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How a community in Leslieville came together during the pandemic


“It was kind of like camp”: How a community in Leslieville came together during the pandemic

Debbie Berlin, a social worker and therapist, on how the residents of a Leslieville townhouse complex came together during the pandemic 

–As told to Roxy Kirshenbaum

“I’m a social worker and therapist in private practice, and the co-founder of Neshama Hospice, Canada’s first hospice based on Jewish values. I grew up in Forest Hill and lived in a few different neighbourhoods, like the Annex,  the Village and Deer Park.

A few years ago, I lived with my daughter Izzie, who’s 15, and my partner Rob, who’s 52, in a 9oo-square-foot condo in the Distillery District, but my daughter was getting older and we needed more space. 

So in the fall of 2019, we decided to move to 50 Curzon Street, a townhouse complex in Leslieville. It ended up being the most amazing place I’ve ever lived. There are a total of 55 units, populated by all types of people: young families, divorcees, immigrants, downsizers. 

When Covid hit, at first, everyone stayed indoors. Then, one morning, in April 2020, I was sitting at my kitchen table and I saw a few neighbours outside with their kids. This was the first “sign of life” I saw at 50 Curzon following lockdowns.

I remember thinking, Kids have to get outside or parents are going to lose it. All the parks were locked up and closed in Leslieville (and everywhere in Toronto, for that matter). It was the most surreal experience.

But before long, the whole community rallied together, forming closer bonds instead of letting the pandemic separate us. 

We started having outdoor meet-ups in the courtyard at the centre of the townhouse development. There’s a long stretch of grass, about 5,000 square feet, which all the residents can access.

In the summer, there were parties at night. We pulled together folding tables and outdoor furniture.

We played music, ordered in food from Fresh, had guitar singalongs. It was kind of like camp. The kids played along the pathway to the courtyard, riding skateboards and scooters.

Eventually, when the weather turned and the ground got muddy, we moved the parties to a paved stone courtyard in front of the development, called “the Piazza.” It was named by one of the residents, Max Starnino, 52, a lawyer who grew up in Quebec.

He comes from an Italian family and he’s an unbelievable cook—he makes authentic Italian recipes from scratch. We often said, ‘Why would we go to any restaurant when Max is here?’ He brought a wood table, six chairs, a large Weber BBQ, and a smoker from his place. It was like our very own outdoor restaurant.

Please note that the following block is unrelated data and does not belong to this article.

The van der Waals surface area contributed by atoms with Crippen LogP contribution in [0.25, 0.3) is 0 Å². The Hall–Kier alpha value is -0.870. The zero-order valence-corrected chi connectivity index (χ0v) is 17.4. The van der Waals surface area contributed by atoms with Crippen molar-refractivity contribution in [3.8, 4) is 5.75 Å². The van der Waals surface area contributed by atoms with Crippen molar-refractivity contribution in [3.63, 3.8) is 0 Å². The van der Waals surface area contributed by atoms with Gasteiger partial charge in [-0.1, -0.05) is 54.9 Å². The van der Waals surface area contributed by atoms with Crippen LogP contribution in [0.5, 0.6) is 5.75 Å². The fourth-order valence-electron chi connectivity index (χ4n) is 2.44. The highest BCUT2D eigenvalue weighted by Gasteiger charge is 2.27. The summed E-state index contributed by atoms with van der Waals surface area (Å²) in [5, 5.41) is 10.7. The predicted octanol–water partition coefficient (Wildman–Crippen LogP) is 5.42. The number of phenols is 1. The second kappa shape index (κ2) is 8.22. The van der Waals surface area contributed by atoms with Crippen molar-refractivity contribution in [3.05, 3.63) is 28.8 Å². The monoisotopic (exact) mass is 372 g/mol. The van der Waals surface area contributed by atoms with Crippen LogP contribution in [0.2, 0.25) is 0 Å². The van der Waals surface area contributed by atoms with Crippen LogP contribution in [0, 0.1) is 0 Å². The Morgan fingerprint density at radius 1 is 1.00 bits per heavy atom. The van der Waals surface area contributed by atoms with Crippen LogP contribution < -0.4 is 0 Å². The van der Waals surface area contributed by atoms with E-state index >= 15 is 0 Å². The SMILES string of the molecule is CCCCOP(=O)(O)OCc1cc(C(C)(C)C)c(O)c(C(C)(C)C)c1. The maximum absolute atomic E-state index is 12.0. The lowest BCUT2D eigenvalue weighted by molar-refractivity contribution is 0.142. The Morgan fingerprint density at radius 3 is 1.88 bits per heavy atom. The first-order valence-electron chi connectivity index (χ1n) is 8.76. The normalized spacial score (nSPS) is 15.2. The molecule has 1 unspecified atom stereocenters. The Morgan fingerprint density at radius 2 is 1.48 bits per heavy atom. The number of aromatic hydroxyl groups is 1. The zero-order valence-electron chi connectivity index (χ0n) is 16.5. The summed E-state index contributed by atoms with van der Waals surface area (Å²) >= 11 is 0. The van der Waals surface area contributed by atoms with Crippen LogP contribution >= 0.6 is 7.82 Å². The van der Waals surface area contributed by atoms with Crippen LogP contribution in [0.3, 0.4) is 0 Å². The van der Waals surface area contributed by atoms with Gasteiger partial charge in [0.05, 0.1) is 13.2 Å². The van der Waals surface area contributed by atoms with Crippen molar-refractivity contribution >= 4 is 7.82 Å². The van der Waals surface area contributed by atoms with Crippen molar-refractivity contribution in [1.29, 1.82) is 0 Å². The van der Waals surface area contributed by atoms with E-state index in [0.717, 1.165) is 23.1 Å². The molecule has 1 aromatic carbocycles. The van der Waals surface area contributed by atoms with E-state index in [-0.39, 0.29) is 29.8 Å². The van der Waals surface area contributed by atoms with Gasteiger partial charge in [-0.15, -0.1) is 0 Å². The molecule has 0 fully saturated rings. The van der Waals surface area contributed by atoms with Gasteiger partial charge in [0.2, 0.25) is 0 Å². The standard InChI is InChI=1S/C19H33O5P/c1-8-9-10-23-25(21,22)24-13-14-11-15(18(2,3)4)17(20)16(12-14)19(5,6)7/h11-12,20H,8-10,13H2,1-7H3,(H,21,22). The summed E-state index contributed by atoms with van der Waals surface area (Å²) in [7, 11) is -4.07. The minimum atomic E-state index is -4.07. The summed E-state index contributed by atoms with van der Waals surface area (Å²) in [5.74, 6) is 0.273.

When the weather turned cold, we bought a couple of heat lamps and a fire pit. A lot of the families have kids under the age of 10, so everyone would come outside in their coziest winter wear looking to let off some steam.

We drank wine and hot chocolate. Kids came out with their toboggans and you could hear their laughter in the distance as they took turns going down a homemade slope.  

My partner, Rob, loves the community and the camaraderie. When we step outside our place, we see our neighbours and greet each other warmly. We love stopping at Bagel World and dropping bagels off to the neighbours on Sunday mornings. 

My daughter thinks everyone at 50 Curzon is so friendly, and they genuinely care about people’s well-being. During Covid, especially, Izzie has been so encouraging of us socializing.

She would be her typical teenage self—wanting to be on FaceTime or PlayStation, hunkering down, but at times, she would come out and join meals and hang out with the kids.

She was so happy for me and Rob and the other adults who were feeling the strain of the disconnection of people in their lives. She loves that we can all be together, but in a safe, socially distanced way. The best part: no one ever tested positive for Covid from these outdoor gatherings.

So how did all of this happen? Well, necessity is the mother of invention. People need to get outside and connect in order to maintain their well-being. The pandemic forced people to isolate, creating widespread mental health issues. We’re lucky our community found a way to overcome it. 

To quote Jane Jacobs: “Cities have the capability of providing something for everybody, only because, and only when, they are created by everybody.”

I truly hope that this can set an example for other neighbours and communities out there. Recently, a new couple moved into the complex and joined the WhatsApp text group. A flurry of welcome messages immediately flooded their phones. Now that it’s freezing cold outside, our meetings are more casual. As soon as the latest dump of snow melts away, we’ll be planning for the next big gathering.”





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